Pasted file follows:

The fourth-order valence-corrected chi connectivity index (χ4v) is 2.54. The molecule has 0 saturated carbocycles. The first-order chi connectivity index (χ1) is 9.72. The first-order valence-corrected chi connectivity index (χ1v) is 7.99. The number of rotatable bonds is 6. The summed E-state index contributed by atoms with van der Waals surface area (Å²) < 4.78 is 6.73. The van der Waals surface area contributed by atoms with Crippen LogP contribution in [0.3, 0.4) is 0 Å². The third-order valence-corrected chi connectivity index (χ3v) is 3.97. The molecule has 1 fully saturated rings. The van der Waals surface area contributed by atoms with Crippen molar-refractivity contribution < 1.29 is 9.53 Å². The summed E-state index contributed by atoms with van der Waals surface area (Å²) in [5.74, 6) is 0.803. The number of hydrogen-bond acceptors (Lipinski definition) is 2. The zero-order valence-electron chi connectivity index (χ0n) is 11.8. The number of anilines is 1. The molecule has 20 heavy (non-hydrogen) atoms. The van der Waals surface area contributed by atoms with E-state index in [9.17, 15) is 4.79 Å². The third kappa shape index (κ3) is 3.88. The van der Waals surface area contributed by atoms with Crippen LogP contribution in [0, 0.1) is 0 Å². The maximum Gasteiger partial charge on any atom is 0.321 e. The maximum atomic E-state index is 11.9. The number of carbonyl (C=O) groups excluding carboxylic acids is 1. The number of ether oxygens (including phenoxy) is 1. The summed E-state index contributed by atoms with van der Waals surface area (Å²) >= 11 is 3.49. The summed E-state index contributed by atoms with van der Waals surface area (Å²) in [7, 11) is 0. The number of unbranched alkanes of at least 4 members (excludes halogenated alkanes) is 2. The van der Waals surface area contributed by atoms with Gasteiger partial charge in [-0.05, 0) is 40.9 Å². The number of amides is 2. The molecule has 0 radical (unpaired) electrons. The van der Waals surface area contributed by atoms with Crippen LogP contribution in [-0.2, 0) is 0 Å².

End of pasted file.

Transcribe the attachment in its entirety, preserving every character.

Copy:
The fourth-order valence-corrected chi connectivity index (χ4v) is 2.54. The molecule has 0 saturated carbocycles. The first-order chi connectivity index (χ1) is 9.72. The first-order valence-corrected chi connectivity index (χ1v) is 7.99. The number of rotatable bonds is 6. The summed E-state index contributed by atoms with van der Waals surface area (Å²) < 4.78 is 6.73. The van der Waals surface area contributed by atoms with Crippen LogP contribution in [0.3, 0.4) is 0 Å². The third-order valence-corrected chi connectivity index (χ3v) is 3.97. The molecule has 1 fully saturated rings. The van der Waals surface area contributed by atoms with Crippen molar-refractivity contribution < 1.29 is 9.53 Å². The summed E-state index contributed by atoms with van der Waals surface area (Å²) in [5.74, 6) is 0.803. The number of hydrogen-bond acceptors (Lipinski definition) is 2. The zero-order valence-electron chi connectivity index (χ0n) is 11.8. The number of anilines is 1. The molecule has 20 heavy (non-hydrogen) atoms. The van der Waals surface area contributed by atoms with E-state index in [9.17, 15) is 4.79 Å². The third kappa shape index (κ3) is 3.88. The van der Waals surface area contributed by atoms with Crippen LogP contribution in [0, 0.1) is 0 Å². The maximum Gasteiger partial charge on any atom is 0.321 e. The maximum atomic E-state index is 11.9. The number of carbonyl (C=O) groups excluding carboxylic acids is 1. The number of ether oxygens (including phenoxy) is 1. The summed E-state index contributed by atoms with van der Waals surface area (Å²) >= 11 is 3.49. The summed E-state index contributed by atoms with van der Waals surface area (Å²) in [7, 11) is 0. The number of unbranched alkanes of at least 4 members (excludes halogenated alkanes) is 2. The van der Waals surface area contributed by atoms with Gasteiger partial charge in [-0.05, 0) is 40.9 Å². The number of amides is 2. The molecule has 0 radical (unpaired) electrons. The van der Waals surface area contributed by atoms with Crippen LogP contribution in [-0.2, 0) is 0 Å².